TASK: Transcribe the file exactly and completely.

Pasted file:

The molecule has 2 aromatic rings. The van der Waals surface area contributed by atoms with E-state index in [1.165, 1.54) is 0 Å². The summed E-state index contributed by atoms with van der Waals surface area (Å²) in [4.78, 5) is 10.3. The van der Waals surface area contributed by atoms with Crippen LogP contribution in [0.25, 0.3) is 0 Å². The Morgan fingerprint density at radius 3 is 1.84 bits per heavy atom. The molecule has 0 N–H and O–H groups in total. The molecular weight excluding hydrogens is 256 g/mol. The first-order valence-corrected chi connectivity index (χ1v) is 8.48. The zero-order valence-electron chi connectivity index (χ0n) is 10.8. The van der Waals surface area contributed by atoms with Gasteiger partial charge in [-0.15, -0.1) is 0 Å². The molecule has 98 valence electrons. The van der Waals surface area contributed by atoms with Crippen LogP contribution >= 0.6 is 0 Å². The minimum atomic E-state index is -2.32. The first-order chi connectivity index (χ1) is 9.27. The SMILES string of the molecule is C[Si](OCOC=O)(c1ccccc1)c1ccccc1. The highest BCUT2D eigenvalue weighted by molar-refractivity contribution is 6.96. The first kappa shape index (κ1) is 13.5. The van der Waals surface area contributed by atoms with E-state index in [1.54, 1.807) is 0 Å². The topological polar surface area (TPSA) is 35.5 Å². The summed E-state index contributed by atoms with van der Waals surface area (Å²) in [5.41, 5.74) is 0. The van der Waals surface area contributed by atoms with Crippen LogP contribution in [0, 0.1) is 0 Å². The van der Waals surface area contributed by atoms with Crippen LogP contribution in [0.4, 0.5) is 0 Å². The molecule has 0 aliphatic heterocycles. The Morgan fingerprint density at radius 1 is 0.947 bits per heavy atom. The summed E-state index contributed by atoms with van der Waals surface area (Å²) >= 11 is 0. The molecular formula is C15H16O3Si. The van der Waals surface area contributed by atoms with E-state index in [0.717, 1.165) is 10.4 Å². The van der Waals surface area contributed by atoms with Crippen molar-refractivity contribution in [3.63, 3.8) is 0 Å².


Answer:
The molecule has 2 aromatic rings. The van der Waals surface area contributed by atoms with E-state index in [1.165, 1.54) is 0 Å². The summed E-state index contributed by atoms with van der Waals surface area (Å²) in [4.78, 5) is 10.3. The van der Waals surface area contributed by atoms with Crippen LogP contribution in [0.25, 0.3) is 0 Å². The Morgan fingerprint density at radius 3 is 1.84 bits per heavy atom. The molecule has 0 N–H and O–H groups in total. The molecular weight excluding hydrogens is 256 g/mol. The first-order valence-corrected chi connectivity index (χ1v) is 8.48. The zero-order valence-electron chi connectivity index (χ0n) is 10.8. The van der Waals surface area contributed by atoms with Gasteiger partial charge in [-0.15, -0.1) is 0 Å². The molecule has 98 valence electrons. The van der Waals surface area contributed by atoms with Crippen LogP contribution >= 0.6 is 0 Å². The minimum atomic E-state index is -2.32. The first-order chi connectivity index (χ1) is 9.27. The SMILES string of the molecule is C[Si](OCOC=O)(c1ccccc1)c1ccccc1. The highest BCUT2D eigenvalue weighted by molar-refractivity contribution is 6.96. The first kappa shape index (κ1) is 13.5. The van der Waals surface area contributed by atoms with E-state index in [1.54, 1.807) is 0 Å². The topological polar surface area (TPSA) is 35.5 Å². The summed E-state index contributed by atoms with van der Waals surface area (Å²) in [5.41, 5.74) is 0. The van der Waals surface area contributed by atoms with Crippen LogP contribution in [0, 0.1) is 0 Å². The van der Waals surface area contributed by atoms with Crippen LogP contribution in [0.4, 0.5) is 0 Å². The molecule has 0 aliphatic heterocycles. The Morgan fingerprint density at radius 1 is 0.947 bits per heavy atom. The summed E-state index contributed by atoms with van der Waals surface area (Å²) >= 11 is 0. The molecular formula is C15H16O3Si. The van der Waals surface area contributed by atoms with E-state index in [0.717, 1.165) is 10.4 Å². The van der Waals surface area contributed by atoms with Crippen molar-refractivity contribution in [3.63, 3.8) is 0 Å².